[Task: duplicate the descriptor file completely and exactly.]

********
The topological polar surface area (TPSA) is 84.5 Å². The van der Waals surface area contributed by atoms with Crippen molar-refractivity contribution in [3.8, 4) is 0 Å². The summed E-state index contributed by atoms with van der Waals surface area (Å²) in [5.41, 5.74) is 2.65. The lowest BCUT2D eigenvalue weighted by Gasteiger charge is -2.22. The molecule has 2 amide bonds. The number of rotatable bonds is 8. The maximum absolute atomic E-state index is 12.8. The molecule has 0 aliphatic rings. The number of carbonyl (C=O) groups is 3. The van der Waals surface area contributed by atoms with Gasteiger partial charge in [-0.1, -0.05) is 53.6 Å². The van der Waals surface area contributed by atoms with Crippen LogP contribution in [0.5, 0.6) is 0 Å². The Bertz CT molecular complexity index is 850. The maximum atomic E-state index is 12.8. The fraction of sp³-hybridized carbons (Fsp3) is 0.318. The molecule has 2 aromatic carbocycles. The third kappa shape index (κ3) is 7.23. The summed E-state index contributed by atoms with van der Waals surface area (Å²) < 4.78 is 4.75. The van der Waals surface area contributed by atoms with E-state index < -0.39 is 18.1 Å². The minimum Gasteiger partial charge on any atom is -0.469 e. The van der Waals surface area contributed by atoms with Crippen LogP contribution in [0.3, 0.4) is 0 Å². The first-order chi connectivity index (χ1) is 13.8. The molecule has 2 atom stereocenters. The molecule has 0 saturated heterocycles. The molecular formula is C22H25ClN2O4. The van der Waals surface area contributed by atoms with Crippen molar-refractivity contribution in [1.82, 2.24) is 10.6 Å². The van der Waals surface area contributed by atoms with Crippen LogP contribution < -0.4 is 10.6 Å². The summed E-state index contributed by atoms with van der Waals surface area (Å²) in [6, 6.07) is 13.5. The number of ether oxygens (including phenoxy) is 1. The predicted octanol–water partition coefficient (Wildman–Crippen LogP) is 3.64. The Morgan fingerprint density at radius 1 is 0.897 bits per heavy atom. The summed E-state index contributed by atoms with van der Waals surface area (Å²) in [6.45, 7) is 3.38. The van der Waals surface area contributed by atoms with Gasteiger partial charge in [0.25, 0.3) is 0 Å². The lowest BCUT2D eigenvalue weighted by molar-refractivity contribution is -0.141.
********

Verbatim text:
The topological polar surface area (TPSA) is 84.5 Å². The van der Waals surface area contributed by atoms with Crippen molar-refractivity contribution in [3.8, 4) is 0 Å². The summed E-state index contributed by atoms with van der Waals surface area (Å²) in [5.41, 5.74) is 2.65. The lowest BCUT2D eigenvalue weighted by Gasteiger charge is -2.22. The molecule has 2 amide bonds. The number of rotatable bonds is 8. The maximum absolute atomic E-state index is 12.8. The molecule has 0 aliphatic rings. The number of carbonyl (C=O) groups is 3. The van der Waals surface area contributed by atoms with Gasteiger partial charge in [-0.1, -0.05) is 53.6 Å². The van der Waals surface area contributed by atoms with Crippen LogP contribution in [0.5, 0.6) is 0 Å². The Bertz CT molecular complexity index is 850. The maximum atomic E-state index is 12.8. The fraction of sp³-hybridized carbons (Fsp3) is 0.318. The molecule has 2 aromatic carbocycles. The third kappa shape index (κ3) is 7.23. The summed E-state index contributed by atoms with van der Waals surface area (Å²) < 4.78 is 4.75. The van der Waals surface area contributed by atoms with E-state index < -0.39 is 18.1 Å². The minimum Gasteiger partial charge on any atom is -0.469 e. The van der Waals surface area contributed by atoms with Crippen LogP contribution in [0.3, 0.4) is 0 Å². The first-order chi connectivity index (χ1) is 13.8. The molecule has 2 atom stereocenters. The molecule has 0 saturated heterocycles. The molecular formula is C22H25ClN2O4. The van der Waals surface area contributed by atoms with Crippen molar-refractivity contribution in [1.82, 2.24) is 10.6 Å². The van der Waals surface area contributed by atoms with Crippen LogP contribution < -0.4 is 10.6 Å². The summed E-state index contributed by atoms with van der Waals surface area (Å²) in [6, 6.07) is 13.5. The number of ether oxygens (including phenoxy) is 1. The predicted octanol–water partition coefficient (Wildman–Crippen LogP) is 3.64. The Morgan fingerprint density at radius 1 is 0.897 bits per heavy atom. The summed E-state index contributed by atoms with van der Waals surface area (Å²) in [6.45, 7) is 3.38. The van der Waals surface area contributed by atoms with Gasteiger partial charge in [0.25, 0.3) is 0 Å². The lowest BCUT2D eigenvalue weighted by molar-refractivity contribution is -0.141.